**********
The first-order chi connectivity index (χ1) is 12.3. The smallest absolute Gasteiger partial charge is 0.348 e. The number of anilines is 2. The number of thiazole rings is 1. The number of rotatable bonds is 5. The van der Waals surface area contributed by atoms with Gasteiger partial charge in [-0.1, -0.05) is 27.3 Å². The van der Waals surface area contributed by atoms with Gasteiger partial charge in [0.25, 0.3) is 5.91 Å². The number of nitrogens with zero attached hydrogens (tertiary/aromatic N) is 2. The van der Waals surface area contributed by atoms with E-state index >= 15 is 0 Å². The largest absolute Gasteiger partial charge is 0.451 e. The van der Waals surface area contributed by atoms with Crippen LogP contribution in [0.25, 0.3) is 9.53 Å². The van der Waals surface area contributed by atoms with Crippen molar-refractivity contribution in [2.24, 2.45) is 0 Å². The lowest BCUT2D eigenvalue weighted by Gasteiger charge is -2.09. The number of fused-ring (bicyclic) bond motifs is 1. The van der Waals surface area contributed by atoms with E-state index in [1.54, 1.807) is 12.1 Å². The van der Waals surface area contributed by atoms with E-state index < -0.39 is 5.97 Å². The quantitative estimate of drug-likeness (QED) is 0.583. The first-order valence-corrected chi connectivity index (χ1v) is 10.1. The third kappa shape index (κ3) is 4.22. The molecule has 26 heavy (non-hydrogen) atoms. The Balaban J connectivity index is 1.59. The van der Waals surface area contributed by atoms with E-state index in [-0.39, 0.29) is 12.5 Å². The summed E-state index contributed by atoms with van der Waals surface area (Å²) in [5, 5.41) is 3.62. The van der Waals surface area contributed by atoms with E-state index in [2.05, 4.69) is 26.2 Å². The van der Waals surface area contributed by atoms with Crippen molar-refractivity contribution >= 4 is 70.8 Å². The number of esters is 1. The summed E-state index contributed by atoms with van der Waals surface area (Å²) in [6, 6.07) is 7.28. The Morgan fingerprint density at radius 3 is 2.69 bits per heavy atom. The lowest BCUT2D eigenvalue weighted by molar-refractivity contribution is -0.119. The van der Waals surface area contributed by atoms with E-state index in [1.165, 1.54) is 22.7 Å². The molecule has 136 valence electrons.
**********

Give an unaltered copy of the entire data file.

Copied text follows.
The first-order chi connectivity index (χ1) is 12.3. The smallest absolute Gasteiger partial charge is 0.348 e. The number of anilines is 2. The number of thiazole rings is 1. The number of rotatable bonds is 5. The van der Waals surface area contributed by atoms with Gasteiger partial charge in [-0.1, -0.05) is 27.3 Å². The van der Waals surface area contributed by atoms with Gasteiger partial charge in [0.25, 0.3) is 5.91 Å². The number of nitrogens with zero attached hydrogens (tertiary/aromatic N) is 2. The van der Waals surface area contributed by atoms with E-state index >= 15 is 0 Å². The largest absolute Gasteiger partial charge is 0.451 e. The van der Waals surface area contributed by atoms with Crippen LogP contribution in [0.25, 0.3) is 9.53 Å². The van der Waals surface area contributed by atoms with Crippen molar-refractivity contribution in [2.24, 2.45) is 0 Å². The lowest BCUT2D eigenvalue weighted by Gasteiger charge is -2.09. The number of fused-ring (bicyclic) bond motifs is 1. The van der Waals surface area contributed by atoms with E-state index in [1.54, 1.807) is 12.1 Å². The van der Waals surface area contributed by atoms with E-state index < -0.39 is 5.97 Å². The quantitative estimate of drug-likeness (QED) is 0.583. The first-order valence-corrected chi connectivity index (χ1v) is 10.1. The third kappa shape index (κ3) is 4.22. The molecule has 26 heavy (non-hydrogen) atoms. The Balaban J connectivity index is 1.59. The van der Waals surface area contributed by atoms with E-state index in [-0.39, 0.29) is 12.5 Å². The summed E-state index contributed by atoms with van der Waals surface area (Å²) in [5, 5.41) is 3.62. The van der Waals surface area contributed by atoms with E-state index in [2.05, 4.69) is 26.2 Å². The van der Waals surface area contributed by atoms with Crippen molar-refractivity contribution >= 4 is 70.8 Å². The number of esters is 1. The summed E-state index contributed by atoms with van der Waals surface area (Å²) in [6, 6.07) is 7.28. The Morgan fingerprint density at radius 3 is 2.69 bits per heavy atom. The lowest BCUT2D eigenvalue weighted by molar-refractivity contribution is -0.119. The van der Waals surface area contributed by atoms with E-state index in [1.165, 1.54) is 22.7 Å². The molecule has 136 valence electrons.